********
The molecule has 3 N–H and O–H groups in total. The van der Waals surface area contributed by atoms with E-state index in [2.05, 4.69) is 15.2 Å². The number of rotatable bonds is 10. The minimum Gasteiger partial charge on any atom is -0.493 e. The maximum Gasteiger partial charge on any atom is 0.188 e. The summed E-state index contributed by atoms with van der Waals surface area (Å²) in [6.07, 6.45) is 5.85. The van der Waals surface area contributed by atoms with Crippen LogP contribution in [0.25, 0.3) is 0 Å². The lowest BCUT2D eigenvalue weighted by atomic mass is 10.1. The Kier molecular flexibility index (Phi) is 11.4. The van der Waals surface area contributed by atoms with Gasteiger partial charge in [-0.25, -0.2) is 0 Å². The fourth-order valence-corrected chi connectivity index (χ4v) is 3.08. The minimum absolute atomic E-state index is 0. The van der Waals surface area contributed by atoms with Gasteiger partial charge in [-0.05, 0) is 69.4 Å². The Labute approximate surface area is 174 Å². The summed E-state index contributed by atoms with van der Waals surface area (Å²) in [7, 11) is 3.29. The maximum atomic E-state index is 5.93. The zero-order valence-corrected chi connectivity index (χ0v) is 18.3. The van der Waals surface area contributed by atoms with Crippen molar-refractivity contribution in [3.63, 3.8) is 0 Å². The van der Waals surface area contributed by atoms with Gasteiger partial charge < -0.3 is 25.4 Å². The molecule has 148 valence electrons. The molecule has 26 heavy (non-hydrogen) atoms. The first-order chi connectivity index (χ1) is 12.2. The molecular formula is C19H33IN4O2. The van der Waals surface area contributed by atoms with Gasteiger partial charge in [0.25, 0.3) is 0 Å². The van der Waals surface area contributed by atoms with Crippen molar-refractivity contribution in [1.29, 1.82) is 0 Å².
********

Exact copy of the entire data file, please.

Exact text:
The molecule has 3 N–H and O–H groups in total. The van der Waals surface area contributed by atoms with E-state index in [2.05, 4.69) is 15.2 Å². The number of rotatable bonds is 10. The minimum Gasteiger partial charge on any atom is -0.493 e. The maximum Gasteiger partial charge on any atom is 0.188 e. The summed E-state index contributed by atoms with van der Waals surface area (Å²) in [6.07, 6.45) is 5.85. The van der Waals surface area contributed by atoms with Crippen LogP contribution in [0.25, 0.3) is 0 Å². The lowest BCUT2D eigenvalue weighted by atomic mass is 10.1. The Kier molecular flexibility index (Phi) is 11.4. The van der Waals surface area contributed by atoms with Gasteiger partial charge in [-0.25, -0.2) is 0 Å². The fourth-order valence-corrected chi connectivity index (χ4v) is 3.08. The minimum absolute atomic E-state index is 0. The van der Waals surface area contributed by atoms with Gasteiger partial charge in [-0.05, 0) is 69.4 Å². The Labute approximate surface area is 174 Å². The summed E-state index contributed by atoms with van der Waals surface area (Å²) in [7, 11) is 3.29. The maximum atomic E-state index is 5.93. The zero-order valence-corrected chi connectivity index (χ0v) is 18.3. The van der Waals surface area contributed by atoms with Crippen molar-refractivity contribution in [3.63, 3.8) is 0 Å². The van der Waals surface area contributed by atoms with Gasteiger partial charge < -0.3 is 25.4 Å². The molecule has 148 valence electrons. The molecule has 26 heavy (non-hydrogen) atoms. The first-order chi connectivity index (χ1) is 12.2. The molecular formula is C19H33IN4O2. The van der Waals surface area contributed by atoms with Gasteiger partial charge in [0.25, 0.3) is 0 Å². The van der Waals surface area contributed by atoms with Crippen molar-refractivity contribution in [1.29, 1.82) is 0 Å².